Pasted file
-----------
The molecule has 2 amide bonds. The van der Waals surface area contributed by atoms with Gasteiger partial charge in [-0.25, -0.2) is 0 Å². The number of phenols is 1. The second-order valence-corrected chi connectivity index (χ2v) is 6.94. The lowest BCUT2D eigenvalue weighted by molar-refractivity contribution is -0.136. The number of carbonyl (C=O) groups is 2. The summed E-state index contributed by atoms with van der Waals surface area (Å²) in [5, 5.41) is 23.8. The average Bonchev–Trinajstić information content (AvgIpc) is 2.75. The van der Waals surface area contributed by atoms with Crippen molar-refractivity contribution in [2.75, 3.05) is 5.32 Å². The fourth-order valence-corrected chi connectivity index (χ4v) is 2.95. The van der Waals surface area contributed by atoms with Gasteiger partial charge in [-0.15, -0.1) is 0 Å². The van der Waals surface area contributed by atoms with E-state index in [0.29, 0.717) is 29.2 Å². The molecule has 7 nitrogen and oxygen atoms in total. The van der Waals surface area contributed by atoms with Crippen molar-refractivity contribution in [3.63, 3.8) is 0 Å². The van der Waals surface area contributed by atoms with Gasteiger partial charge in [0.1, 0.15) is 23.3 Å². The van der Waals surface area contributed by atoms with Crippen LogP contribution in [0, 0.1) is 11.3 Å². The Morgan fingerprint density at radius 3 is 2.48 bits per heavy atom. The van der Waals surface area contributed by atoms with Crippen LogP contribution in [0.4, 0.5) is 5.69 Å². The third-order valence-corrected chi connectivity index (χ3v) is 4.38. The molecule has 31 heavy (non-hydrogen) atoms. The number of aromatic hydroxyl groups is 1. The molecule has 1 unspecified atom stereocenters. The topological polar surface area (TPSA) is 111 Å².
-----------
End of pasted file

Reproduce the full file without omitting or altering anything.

The molecule has 2 amide bonds. The van der Waals surface area contributed by atoms with Gasteiger partial charge in [-0.25, -0.2) is 0 Å². The number of phenols is 1. The second-order valence-corrected chi connectivity index (χ2v) is 6.94. The lowest BCUT2D eigenvalue weighted by molar-refractivity contribution is -0.136. The number of carbonyl (C=O) groups is 2. The summed E-state index contributed by atoms with van der Waals surface area (Å²) in [5, 5.41) is 23.8. The average Bonchev–Trinajstić information content (AvgIpc) is 2.75. The van der Waals surface area contributed by atoms with Crippen molar-refractivity contribution in [2.75, 3.05) is 5.32 Å². The fourth-order valence-corrected chi connectivity index (χ4v) is 2.95. The van der Waals surface area contributed by atoms with Gasteiger partial charge in [-0.15, -0.1) is 0 Å². The van der Waals surface area contributed by atoms with E-state index in [0.29, 0.717) is 29.2 Å². The molecule has 7 nitrogen and oxygen atoms in total. The van der Waals surface area contributed by atoms with Crippen molar-refractivity contribution in [3.63, 3.8) is 0 Å². The van der Waals surface area contributed by atoms with Gasteiger partial charge in [0.1, 0.15) is 23.3 Å². The van der Waals surface area contributed by atoms with Crippen LogP contribution in [0, 0.1) is 11.3 Å². The Morgan fingerprint density at radius 3 is 2.48 bits per heavy atom. The van der Waals surface area contributed by atoms with Crippen LogP contribution in [0.4, 0.5) is 5.69 Å². The third-order valence-corrected chi connectivity index (χ3v) is 4.38. The molecule has 31 heavy (non-hydrogen) atoms. The number of aromatic hydroxyl groups is 1. The molecule has 1 unspecified atom stereocenters. The topological polar surface area (TPSA) is 111 Å².